In inauguration, Kennedy calls for UND to unite
GRAND FORKS, N.D.—University of North Dakota President Mark Kennedy could barely hold back tears as he recalled the story of his parents saving up money to help him pay for a study abroad trip he took in college.
International studies should be the norm, not the exception for students at UND, Kennedy said during his official inauguration Monday at the Chester Fritz Auditorium.
"The mind stretching impact of international studies that immerses you in a culture unlike your own, making you feel like the outsider," Kennedy said. "It makes you more welcoming to people and ideas that are different. These life-changing experiences give students a broader perspective that leads to a richer, fuller life."
After being inaugurated as the university's 12th president, Kennedy challenged the university to explore new frontiers and come together to be a strong school.
Kennedy officially became the school's 12th president July 1. He took over for interim President Ed Schafer and follows President Robert Kelley, who retired Jan. 14 after holding the position from 2008 to 2016.
Kennedy comes to UND from George Washington University, where since 2012 he was the director of the Graduate School of Political Management.
He served three terms in the U.S. House of Representatives, first for Minnesota's Second District and then for its Sixth District.
Before turning to politics, Kennedy worked as the director of finance for Pillsbury and as a senior executive at Federated Department Stores, now known as Macy's.
That plethora of experience made Kennedy an attractive candidate to lead UND, State Board of Higher Education President Kathleen Neset told the crowd before presenting Kennedy with a medallion engraved with all the names of the previous UND presidents.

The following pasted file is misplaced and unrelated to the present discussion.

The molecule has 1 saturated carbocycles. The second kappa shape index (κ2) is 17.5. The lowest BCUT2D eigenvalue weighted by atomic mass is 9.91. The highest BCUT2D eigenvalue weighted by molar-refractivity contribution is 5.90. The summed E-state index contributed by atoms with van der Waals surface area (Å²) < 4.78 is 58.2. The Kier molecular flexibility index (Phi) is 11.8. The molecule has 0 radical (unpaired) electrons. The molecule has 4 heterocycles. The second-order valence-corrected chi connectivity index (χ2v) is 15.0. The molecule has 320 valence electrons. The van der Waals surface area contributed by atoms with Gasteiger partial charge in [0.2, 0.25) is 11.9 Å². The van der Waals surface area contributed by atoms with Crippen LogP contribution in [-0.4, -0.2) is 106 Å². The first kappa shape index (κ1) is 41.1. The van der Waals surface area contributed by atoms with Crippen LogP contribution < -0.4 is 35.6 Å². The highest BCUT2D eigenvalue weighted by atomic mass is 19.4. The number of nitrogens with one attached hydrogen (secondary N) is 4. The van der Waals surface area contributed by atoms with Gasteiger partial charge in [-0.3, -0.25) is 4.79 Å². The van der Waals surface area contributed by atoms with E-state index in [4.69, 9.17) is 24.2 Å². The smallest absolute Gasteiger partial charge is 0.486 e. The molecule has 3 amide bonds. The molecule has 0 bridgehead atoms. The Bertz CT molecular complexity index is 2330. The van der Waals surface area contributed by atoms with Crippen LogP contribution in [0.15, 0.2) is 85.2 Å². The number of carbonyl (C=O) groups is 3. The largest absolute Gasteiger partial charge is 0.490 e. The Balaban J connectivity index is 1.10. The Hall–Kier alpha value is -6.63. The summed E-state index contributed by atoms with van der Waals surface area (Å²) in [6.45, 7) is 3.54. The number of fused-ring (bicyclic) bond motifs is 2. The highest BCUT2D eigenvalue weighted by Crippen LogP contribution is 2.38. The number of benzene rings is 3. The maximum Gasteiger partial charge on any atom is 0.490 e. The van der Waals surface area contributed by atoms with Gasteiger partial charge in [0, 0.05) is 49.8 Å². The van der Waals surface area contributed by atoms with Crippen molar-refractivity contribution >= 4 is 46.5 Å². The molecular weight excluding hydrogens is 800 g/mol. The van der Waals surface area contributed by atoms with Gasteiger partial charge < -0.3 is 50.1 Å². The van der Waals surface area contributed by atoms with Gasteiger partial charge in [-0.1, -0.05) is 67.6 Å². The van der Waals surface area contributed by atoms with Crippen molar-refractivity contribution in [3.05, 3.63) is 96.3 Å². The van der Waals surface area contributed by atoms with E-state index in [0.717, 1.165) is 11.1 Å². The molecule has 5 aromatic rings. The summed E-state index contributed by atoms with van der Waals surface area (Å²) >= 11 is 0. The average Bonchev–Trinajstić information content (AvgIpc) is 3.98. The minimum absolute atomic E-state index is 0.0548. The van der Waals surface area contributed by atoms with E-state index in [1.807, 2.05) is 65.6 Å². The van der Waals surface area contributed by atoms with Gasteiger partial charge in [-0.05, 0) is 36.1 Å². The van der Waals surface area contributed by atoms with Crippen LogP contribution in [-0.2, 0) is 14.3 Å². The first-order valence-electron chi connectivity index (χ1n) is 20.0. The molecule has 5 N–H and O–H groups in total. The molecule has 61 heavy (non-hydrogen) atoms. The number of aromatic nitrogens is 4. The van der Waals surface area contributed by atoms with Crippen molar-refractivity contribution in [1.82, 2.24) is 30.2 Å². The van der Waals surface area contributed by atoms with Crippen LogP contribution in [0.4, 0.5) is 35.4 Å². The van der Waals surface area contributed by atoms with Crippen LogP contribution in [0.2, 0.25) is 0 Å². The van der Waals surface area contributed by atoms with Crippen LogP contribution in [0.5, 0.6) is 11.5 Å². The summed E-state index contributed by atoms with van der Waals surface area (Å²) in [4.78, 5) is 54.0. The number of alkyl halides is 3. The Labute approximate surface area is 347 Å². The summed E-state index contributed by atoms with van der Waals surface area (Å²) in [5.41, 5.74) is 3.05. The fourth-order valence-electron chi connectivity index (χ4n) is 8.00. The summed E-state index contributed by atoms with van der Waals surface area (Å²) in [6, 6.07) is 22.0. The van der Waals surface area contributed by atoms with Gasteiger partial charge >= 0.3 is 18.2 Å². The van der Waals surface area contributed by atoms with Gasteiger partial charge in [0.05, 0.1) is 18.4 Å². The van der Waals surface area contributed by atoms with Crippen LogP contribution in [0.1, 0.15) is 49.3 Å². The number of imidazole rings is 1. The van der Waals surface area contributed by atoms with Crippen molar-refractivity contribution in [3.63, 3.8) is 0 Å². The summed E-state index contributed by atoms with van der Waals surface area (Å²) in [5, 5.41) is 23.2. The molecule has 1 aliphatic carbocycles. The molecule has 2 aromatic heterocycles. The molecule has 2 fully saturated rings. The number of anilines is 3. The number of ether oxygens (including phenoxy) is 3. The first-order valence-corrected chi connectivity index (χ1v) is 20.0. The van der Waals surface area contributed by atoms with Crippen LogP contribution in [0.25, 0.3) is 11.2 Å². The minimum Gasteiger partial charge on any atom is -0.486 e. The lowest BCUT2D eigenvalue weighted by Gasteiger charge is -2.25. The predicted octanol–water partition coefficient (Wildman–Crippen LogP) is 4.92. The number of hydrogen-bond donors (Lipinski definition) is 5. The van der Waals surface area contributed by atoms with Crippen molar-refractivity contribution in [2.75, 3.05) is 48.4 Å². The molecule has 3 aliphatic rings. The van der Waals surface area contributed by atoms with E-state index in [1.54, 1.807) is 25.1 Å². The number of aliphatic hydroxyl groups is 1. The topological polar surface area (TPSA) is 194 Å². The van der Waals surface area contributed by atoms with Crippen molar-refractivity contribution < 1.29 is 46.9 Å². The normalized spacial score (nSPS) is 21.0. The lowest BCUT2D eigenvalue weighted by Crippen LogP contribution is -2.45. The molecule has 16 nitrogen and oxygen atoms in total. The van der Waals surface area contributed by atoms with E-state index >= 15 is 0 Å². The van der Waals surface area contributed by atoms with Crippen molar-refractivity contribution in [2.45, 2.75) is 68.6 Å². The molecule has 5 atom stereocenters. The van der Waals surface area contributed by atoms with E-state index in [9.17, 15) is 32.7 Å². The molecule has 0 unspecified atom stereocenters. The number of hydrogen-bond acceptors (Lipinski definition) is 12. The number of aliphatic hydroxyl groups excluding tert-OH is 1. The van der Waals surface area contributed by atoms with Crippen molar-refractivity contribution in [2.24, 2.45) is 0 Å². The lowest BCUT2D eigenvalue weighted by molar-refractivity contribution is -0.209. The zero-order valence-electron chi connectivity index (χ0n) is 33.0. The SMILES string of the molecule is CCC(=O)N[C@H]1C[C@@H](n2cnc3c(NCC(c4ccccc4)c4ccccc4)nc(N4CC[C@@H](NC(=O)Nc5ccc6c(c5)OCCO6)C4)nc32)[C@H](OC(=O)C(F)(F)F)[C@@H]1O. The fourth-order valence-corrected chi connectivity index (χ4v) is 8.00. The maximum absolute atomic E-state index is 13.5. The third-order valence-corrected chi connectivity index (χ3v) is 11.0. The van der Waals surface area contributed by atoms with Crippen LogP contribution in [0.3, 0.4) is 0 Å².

"President Kennedy, I have witnessed over the past several months and over the past year your actions serve as a role model for students of UND and for all of us," Neset said.
Throughout his inaugural address, Kennedy said he wanted UND to unite in order to bring the university to the next level.
Invoking the names of famous alumni, including Ronald Davies, who ruled to desegregate Little Rock Senior High School during the Civil Rights movement; Phil Jackson, who won 11 championships as an NBA coach; and Carl Ben Eielson, who became the first person to fly across the Arctic in an airplane, Kennedy said UND has always charted new frontiers and will continue to do so under his leadership.
"My reason for being so optimistic as we inaugurate my presidency of this great university is that I believe UND's commitment to fusing skills with a liberal arts understanding," he said. "Our spirit of advancing new frontiers and our coming together as 'One UND' is not just a foundation of our past success, but also our path to greatness."